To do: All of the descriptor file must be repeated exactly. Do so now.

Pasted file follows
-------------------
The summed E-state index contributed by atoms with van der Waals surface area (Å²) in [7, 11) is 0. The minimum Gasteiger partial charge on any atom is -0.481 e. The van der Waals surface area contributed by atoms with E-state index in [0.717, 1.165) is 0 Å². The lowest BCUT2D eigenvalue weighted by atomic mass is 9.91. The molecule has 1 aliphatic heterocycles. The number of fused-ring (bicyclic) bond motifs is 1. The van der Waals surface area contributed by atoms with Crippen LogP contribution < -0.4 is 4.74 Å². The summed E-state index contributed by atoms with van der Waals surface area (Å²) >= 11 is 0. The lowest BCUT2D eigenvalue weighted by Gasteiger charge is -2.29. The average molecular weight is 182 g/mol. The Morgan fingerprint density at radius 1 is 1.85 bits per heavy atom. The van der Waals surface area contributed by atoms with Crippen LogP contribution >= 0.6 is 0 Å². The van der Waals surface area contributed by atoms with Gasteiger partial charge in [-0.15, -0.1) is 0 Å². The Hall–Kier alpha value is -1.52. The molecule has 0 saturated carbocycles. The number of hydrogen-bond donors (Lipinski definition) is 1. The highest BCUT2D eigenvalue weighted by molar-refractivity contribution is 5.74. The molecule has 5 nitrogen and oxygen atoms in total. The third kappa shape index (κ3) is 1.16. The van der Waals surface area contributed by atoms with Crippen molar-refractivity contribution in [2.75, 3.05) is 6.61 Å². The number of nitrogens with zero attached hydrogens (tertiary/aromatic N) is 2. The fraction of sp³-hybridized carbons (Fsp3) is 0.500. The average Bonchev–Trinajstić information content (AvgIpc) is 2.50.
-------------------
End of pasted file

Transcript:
The summed E-state index contributed by atoms with van der Waals surface area (Å²) in [7, 11) is 0. The minimum Gasteiger partial charge on any atom is -0.481 e. The van der Waals surface area contributed by atoms with E-state index in [0.717, 1.165) is 0 Å². The lowest BCUT2D eigenvalue weighted by atomic mass is 9.91. The molecule has 1 aliphatic heterocycles. The number of fused-ring (bicyclic) bond motifs is 1. The van der Waals surface area contributed by atoms with Crippen LogP contribution < -0.4 is 4.74 Å². The summed E-state index contributed by atoms with van der Waals surface area (Å²) >= 11 is 0. The lowest BCUT2D eigenvalue weighted by Gasteiger charge is -2.29. The average molecular weight is 182 g/mol. The Morgan fingerprint density at radius 1 is 1.85 bits per heavy atom. The van der Waals surface area contributed by atoms with Crippen LogP contribution >= 0.6 is 0 Å². The van der Waals surface area contributed by atoms with Gasteiger partial charge in [-0.15, -0.1) is 0 Å². The Hall–Kier alpha value is -1.52. The molecule has 0 saturated carbocycles. The number of hydrogen-bond donors (Lipinski definition) is 1. The highest BCUT2D eigenvalue weighted by molar-refractivity contribution is 5.74. The molecule has 5 nitrogen and oxygen atoms in total. The third kappa shape index (κ3) is 1.16. The van der Waals surface area contributed by atoms with Crippen molar-refractivity contribution in [2.75, 3.05) is 6.61 Å². The number of nitrogens with zero attached hydrogens (tertiary/aromatic N) is 2. The fraction of sp³-hybridized carbons (Fsp3) is 0.500. The average Bonchev–Trinajstić information content (AvgIpc) is 2.50.